Two of the biggest things that hold people back from making big-time progress toward their health and wellness goals are information overload and the search for the next big thing. Let’s take a look at these and how you can overcome them.

Information overload. We’re fortunate to be living in the information-packed Digital Age, but this blessing can also be a curse if we just bathe in “stuff” without ever doing anything with it. And in this unprecedented time of self-tracking (e.g., sleep, macros, heart rate, and so on), I find that most people, figuratively speaking, are like hamsters spinning on a wheel; they’re trapped consuming information and collecting data—without doing anything with it.

If you really want to personalize your healthcare, seek to apply relevant knowledge. Instead of tracking more measurements and compiling more dependent variables, gain wisdom through application. By no means is that meant to discourage you from testing and collecting objective data, which is indeed very important. What I’m saying is that rather than gathering more information, we often need to use the information we already have in a better way.

As author Ryan Holiday says, “When intelligent people read, they ask themselves a simple question: ‘What do I plan to do with this information?’” (Yes, that goes for this blog too.)

Looking for the next big thing. This trend (which probably isn’t going anywhere any time soon) piggybacks on the one mentioned above. As functional medicine clinician Dr. Bryan Walsh recently said on in an interview, “How many people buy a whole bunch of books on a topic because they’re looking for the answer when the answer may have been there, but they just didn’t really sit down to apply it?””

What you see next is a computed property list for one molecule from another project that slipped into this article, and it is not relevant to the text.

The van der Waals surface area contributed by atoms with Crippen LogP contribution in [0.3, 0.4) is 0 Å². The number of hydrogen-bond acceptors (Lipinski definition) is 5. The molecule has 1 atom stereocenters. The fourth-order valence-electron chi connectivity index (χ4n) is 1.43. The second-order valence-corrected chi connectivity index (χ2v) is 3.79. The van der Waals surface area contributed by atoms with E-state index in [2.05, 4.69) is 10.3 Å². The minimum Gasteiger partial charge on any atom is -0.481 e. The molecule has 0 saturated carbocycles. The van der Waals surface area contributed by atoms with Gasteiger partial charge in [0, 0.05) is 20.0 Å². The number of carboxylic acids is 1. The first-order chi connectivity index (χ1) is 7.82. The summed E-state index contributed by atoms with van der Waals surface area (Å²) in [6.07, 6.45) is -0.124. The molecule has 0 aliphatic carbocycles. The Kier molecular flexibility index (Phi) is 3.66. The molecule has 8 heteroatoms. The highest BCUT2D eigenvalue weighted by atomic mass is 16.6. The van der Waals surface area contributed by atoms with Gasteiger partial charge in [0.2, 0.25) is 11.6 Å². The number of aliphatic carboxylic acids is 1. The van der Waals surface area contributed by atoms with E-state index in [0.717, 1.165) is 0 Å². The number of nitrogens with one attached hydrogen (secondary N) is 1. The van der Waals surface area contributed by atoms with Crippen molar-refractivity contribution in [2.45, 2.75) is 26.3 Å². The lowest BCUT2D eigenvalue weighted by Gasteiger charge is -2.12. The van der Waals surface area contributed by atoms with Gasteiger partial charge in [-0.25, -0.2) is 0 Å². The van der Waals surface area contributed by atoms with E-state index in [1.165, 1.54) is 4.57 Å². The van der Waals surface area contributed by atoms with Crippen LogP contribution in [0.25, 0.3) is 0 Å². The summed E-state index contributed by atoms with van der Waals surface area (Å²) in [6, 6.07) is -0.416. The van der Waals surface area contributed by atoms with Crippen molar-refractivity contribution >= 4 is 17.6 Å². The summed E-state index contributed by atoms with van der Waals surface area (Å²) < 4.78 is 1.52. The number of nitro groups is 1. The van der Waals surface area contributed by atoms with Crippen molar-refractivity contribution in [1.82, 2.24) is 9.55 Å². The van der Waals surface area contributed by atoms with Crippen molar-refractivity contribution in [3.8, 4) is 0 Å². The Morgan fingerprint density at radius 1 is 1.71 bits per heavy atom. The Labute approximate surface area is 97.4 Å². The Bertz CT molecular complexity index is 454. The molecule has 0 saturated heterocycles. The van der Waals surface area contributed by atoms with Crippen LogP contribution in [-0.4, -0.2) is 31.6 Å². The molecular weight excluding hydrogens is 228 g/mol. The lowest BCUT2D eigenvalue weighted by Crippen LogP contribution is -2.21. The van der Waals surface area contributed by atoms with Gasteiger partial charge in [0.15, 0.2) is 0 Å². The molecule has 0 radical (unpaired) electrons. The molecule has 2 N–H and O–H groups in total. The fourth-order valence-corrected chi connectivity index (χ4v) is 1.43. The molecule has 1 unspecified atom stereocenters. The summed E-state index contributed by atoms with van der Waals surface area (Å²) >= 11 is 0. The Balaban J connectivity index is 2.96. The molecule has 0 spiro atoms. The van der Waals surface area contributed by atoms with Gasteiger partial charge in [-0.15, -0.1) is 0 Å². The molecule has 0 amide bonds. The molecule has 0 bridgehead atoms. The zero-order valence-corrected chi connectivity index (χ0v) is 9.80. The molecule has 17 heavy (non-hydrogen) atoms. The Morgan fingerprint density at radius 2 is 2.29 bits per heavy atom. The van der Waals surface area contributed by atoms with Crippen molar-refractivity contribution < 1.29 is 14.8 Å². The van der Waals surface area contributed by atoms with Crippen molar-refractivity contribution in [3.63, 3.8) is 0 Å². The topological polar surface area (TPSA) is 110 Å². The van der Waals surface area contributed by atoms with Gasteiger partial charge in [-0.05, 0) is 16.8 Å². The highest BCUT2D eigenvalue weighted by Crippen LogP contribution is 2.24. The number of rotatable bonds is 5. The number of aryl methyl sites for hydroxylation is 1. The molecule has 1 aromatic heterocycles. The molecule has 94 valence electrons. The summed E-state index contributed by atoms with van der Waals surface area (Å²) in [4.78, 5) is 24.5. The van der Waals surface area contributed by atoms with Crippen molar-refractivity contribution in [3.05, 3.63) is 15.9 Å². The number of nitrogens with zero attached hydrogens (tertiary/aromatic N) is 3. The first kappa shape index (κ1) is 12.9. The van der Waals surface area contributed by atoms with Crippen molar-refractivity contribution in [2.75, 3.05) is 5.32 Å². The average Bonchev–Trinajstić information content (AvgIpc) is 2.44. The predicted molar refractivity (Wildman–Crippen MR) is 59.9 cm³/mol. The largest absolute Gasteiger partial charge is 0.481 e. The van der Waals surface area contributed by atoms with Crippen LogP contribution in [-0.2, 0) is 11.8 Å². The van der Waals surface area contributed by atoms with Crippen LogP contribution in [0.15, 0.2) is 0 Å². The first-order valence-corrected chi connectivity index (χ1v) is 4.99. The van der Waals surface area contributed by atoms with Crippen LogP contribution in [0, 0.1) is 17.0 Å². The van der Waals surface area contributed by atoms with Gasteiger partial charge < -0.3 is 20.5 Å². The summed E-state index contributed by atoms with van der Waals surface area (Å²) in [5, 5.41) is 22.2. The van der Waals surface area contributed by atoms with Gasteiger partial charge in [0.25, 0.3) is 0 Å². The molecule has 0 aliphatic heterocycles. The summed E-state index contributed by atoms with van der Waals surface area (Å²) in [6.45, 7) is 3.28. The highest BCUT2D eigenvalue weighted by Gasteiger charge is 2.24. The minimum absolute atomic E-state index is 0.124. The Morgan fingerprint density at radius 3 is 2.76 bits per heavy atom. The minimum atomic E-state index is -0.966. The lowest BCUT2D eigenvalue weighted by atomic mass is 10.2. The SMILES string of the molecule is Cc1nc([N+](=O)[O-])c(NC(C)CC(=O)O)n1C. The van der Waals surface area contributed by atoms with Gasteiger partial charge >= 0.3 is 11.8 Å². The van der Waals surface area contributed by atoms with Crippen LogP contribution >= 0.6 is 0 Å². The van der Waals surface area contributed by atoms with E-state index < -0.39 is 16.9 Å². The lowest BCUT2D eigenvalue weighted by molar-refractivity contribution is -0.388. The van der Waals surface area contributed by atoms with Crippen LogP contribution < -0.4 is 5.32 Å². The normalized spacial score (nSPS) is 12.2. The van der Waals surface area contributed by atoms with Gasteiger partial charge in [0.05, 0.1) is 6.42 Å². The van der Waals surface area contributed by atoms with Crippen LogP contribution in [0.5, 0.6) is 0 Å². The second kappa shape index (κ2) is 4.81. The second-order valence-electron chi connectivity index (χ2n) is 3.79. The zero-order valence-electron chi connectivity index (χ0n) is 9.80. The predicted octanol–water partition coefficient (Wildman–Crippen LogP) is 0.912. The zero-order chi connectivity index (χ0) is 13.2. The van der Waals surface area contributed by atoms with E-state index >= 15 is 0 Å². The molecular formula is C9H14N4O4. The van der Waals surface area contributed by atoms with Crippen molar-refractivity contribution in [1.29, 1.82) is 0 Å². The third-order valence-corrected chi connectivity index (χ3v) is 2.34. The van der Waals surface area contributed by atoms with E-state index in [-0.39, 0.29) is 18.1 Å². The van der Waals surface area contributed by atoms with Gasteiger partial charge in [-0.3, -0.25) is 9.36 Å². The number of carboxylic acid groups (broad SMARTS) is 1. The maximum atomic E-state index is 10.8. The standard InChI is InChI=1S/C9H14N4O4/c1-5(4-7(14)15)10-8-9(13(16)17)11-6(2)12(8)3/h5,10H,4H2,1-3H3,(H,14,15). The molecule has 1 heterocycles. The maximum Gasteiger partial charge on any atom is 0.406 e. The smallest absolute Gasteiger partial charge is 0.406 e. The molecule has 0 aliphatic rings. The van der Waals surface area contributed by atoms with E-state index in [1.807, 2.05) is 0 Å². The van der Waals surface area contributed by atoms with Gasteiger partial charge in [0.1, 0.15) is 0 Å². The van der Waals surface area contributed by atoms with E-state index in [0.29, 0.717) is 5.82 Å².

The crux of it is that as soon as we start looking for “the next big thing,” isolating variables or looking myopically at individual markers, systems of the body and pieces of the puzzle, we often miss the forest for the trees. For Dr. Walsh, “My antidote is to go back to the basics. Forget all this fancy stuff.”

If you keep chasing that next shiny object, chances are you’ll never stick with anything long enough to move the needle, and if you do, you may never know what worked. This isn’t meant to disparage innovation nor is intended to discourage scientific discovery; rather, as we reach new frontiers, the encouragement is to connect the dots rather than isolate variables.